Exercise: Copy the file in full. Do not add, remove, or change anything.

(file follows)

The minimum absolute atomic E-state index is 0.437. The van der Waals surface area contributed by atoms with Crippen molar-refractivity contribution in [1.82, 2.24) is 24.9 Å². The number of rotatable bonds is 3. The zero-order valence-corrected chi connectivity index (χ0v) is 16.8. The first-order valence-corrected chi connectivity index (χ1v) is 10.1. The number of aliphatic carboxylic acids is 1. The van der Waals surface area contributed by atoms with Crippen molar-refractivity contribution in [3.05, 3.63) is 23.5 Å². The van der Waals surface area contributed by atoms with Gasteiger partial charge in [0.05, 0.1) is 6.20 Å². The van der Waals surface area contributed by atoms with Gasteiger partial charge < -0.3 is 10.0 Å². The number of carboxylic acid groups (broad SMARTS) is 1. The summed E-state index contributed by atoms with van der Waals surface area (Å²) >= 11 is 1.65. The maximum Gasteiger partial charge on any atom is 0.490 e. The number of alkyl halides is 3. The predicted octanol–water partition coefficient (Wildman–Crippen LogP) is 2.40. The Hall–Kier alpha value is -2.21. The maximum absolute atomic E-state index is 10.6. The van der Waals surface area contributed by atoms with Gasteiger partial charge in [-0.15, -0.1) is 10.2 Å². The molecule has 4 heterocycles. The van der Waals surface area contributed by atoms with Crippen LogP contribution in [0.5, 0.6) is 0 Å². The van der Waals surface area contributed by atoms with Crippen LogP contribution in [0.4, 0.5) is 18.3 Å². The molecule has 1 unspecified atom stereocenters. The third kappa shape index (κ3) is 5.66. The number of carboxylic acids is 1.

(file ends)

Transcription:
The minimum absolute atomic E-state index is 0.437. The van der Waals surface area contributed by atoms with Crippen molar-refractivity contribution in [1.82, 2.24) is 24.9 Å². The number of rotatable bonds is 3. The zero-order valence-corrected chi connectivity index (χ0v) is 16.8. The first-order valence-corrected chi connectivity index (χ1v) is 10.1. The number of aliphatic carboxylic acids is 1. The van der Waals surface area contributed by atoms with Crippen molar-refractivity contribution in [3.05, 3.63) is 23.5 Å². The van der Waals surface area contributed by atoms with Gasteiger partial charge in [0.05, 0.1) is 6.20 Å². The van der Waals surface area contributed by atoms with Gasteiger partial charge < -0.3 is 10.0 Å². The number of carboxylic acid groups (broad SMARTS) is 1. The summed E-state index contributed by atoms with van der Waals surface area (Å²) >= 11 is 1.65. The maximum Gasteiger partial charge on any atom is 0.490 e. The number of alkyl halides is 3. The predicted octanol–water partition coefficient (Wildman–Crippen LogP) is 2.40. The Hall–Kier alpha value is -2.21. The maximum absolute atomic E-state index is 10.6. The van der Waals surface area contributed by atoms with Gasteiger partial charge in [-0.15, -0.1) is 10.2 Å². The molecule has 4 heterocycles. The van der Waals surface area contributed by atoms with Crippen LogP contribution in [0.5, 0.6) is 0 Å². The van der Waals surface area contributed by atoms with Crippen LogP contribution in [0.4, 0.5) is 18.3 Å². The molecule has 1 unspecified atom stereocenters. The third kappa shape index (κ3) is 5.66. The number of carboxylic acids is 1.